The increasing nutrition gap between children from the privileged and children from less well-supported classes will be the focus of the 2015 Symposium of the Shepherd Higher Education Consortium on Poverty (SHECP) on Sunday, August 2 in Lexington, Virginia.
“Poor nutrition has become a serious barrier to equal opportunity,” said Harlan Beckley, executive director of SHECP. “We need a better understanding of this phenomenon so that we can more effectively reduce barriers to healthy and fulfilling productive lives.”
The symposium will feature three outstanding speakers informed by different experiences and expertise. Sessions will take place on the campus of Virginia Military Institute (VMI) in Marshall Hall, which is home to the VMI Center for Leadership and Ethics.
Dr. Hassink is president of President of the American Academy of Pediatricians.
Dr. Sandra Hassink, current President of the American Academy of Pediatricians (AAP) brings the expertise of a physician concerned about obesity and food policy.
Dr. Elaine Waxman will join the Urban Institute in late May. She serves as Vice President of Research and Nutrition, Feeding America, and brings twenty-five years of experience in social policy research and consulting.
Victoria Kumpuris Brown, was recently appointed as Senior Program Office at the Robert Wood Johnson Foundation after serving for nearly decade with the Alliance for Healthier Generations negotiating with major food and beverage firms to market affordable and lower calorie products in order to reduce obesity. She has a distinctive perspective on the corporate responsibility of major firms in the food industry.
The symposium format also permits these three speakers to interact with each other and the audience.
The afternoon program will feature presentations by Drs. Hassink and Waxman followed by a discussion among all three speakers and the audience. Ms. Brown will address the group at an evening banquet held at in the Hall of Valor in Marshall Hall.
Dr. Hassink will address “Building the Foundations for Child Health: Moving toward a National Agenda for Children.” In 1988, she began the weight management clinic at Nemours/AI DuPont Children’s Hospital located in Wilmington, Delaware. She is the Medical Director of the APP Institute for Early Childhood Weight and advocates regularly for better legislation to address obesity. In addition to her medical degree from Vanderbilt University, Dr. Hassink earned her master’s degree in pastoral care and counseling from Neumann College in Aston, PA in 2000. Her research on pathophysiologic mechanisms of obesity has informed three of her books: A Parent’s Guide to Childhood Obesity, Pediatric Obesity: Prevention, Intervention, and Treatment Strategies for Primary Care, and Clinical Guide to Pediatric Weight Management.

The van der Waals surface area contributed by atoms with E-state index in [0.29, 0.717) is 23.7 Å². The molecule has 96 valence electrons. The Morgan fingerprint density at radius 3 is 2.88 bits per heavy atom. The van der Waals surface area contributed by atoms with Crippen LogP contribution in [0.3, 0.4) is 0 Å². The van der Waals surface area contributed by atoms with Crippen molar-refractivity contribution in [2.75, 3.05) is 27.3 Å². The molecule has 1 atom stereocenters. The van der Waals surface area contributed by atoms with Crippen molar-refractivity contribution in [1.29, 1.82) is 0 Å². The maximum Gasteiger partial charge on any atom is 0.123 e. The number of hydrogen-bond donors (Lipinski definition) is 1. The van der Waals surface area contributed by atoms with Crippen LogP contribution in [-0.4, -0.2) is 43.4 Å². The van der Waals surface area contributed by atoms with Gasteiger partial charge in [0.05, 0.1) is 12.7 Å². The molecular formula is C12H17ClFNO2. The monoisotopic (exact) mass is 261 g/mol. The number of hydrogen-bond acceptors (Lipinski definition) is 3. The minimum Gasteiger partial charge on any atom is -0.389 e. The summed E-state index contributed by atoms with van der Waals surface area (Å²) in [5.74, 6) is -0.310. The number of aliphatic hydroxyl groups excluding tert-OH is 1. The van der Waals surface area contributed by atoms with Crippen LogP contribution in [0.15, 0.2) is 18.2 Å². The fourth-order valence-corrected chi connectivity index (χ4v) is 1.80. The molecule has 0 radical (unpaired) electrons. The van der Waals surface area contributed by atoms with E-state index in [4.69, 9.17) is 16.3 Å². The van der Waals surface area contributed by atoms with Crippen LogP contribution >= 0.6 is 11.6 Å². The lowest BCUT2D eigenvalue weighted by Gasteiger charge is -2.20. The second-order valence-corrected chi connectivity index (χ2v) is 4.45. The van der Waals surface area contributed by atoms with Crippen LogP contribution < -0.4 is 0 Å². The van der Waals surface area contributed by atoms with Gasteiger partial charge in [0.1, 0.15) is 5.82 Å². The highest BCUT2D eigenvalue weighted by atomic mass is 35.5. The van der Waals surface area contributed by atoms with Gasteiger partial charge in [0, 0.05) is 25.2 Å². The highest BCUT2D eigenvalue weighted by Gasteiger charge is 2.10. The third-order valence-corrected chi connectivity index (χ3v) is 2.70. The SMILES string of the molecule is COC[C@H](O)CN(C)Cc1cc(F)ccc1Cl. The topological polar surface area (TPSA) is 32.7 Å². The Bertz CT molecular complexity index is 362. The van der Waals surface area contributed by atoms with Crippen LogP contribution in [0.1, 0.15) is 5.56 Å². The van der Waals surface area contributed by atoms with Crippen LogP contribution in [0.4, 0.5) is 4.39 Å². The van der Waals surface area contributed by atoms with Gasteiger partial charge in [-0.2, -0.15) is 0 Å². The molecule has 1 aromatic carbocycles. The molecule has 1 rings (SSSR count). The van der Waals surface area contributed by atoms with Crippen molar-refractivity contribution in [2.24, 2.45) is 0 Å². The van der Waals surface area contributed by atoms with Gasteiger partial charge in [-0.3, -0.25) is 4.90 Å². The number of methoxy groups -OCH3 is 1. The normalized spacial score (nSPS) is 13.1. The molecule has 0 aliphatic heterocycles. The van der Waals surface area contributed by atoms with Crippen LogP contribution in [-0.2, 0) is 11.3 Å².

Dr. Waxman’s research focuses on the intersection of food insecurity and public health. She is the author of “Hunger in America.” (2014)
Dr. Waxman will speak on “The Evolution of Food Insecurity as a Public Health Issue.” She oversaw completion of Hunger in America 2014, the largest study ever conducted of emergency food assistance in the United States and directed Hunger in America 2010 and the Map the Meal Gap project. These studies provide the first county-level estimates of food insecurity in the United States. She received her doctorate from the School of Social Service Administration at The University of Chicago where she also serves as a lecturer and field supervisor. Much of Dr. Waxman’s research focuses on the intersection of food insecurity and public health, a matter on which she has published multiple articles. She will begin a research position at the Urban Institute in May 2015.
During her work with the Alliance for Healthier Generations, Ms. Brown negotiated agreements with companies such as McDonald’s, Coca Cola, Pepsi, and the Dr. Pepper Snapple Group. She served earlier as a research analyst for the Arkansas Department of Health and Human Services and in the Department of Social Sciences and Health Policy at the Wake Forest University School of Medicine. Ms. Brown enrolled in the first capstone seminar of the Shepherd Program on Poverty at Washington and Lee University. She is alumna of Washington and Lee and the Lyndon B. Johnson School of Public Policy at the University of Texas. She will address “Private Sector Engagement in the Fight against Childhood Obesity.”
More than 90 interns returning from eight-week summer internships working with people living in impoverished communities will attend the symposium will over faculty and staff from SHECP member institutions. Also attending will be more than 40 faculty and staff from SHECP 21 member schools. The symposium is open to the public. Registration will open 1 June.
Victoria Brown will be the banquet speaker.
SHECP symposia seek to inform students, faculty, and the public about the causes and remedies of recalcitrant poverty that we can reduce. Sandra Hassink, Elaine Waxman, and Victoria Kumpuris Brown will help us understand and address the problem of child poverty at one of its most sensitive points, the health of our children.
For more information, visit the SHECP Symposium web page, https://www.shepherdconsortium.org/symposium/.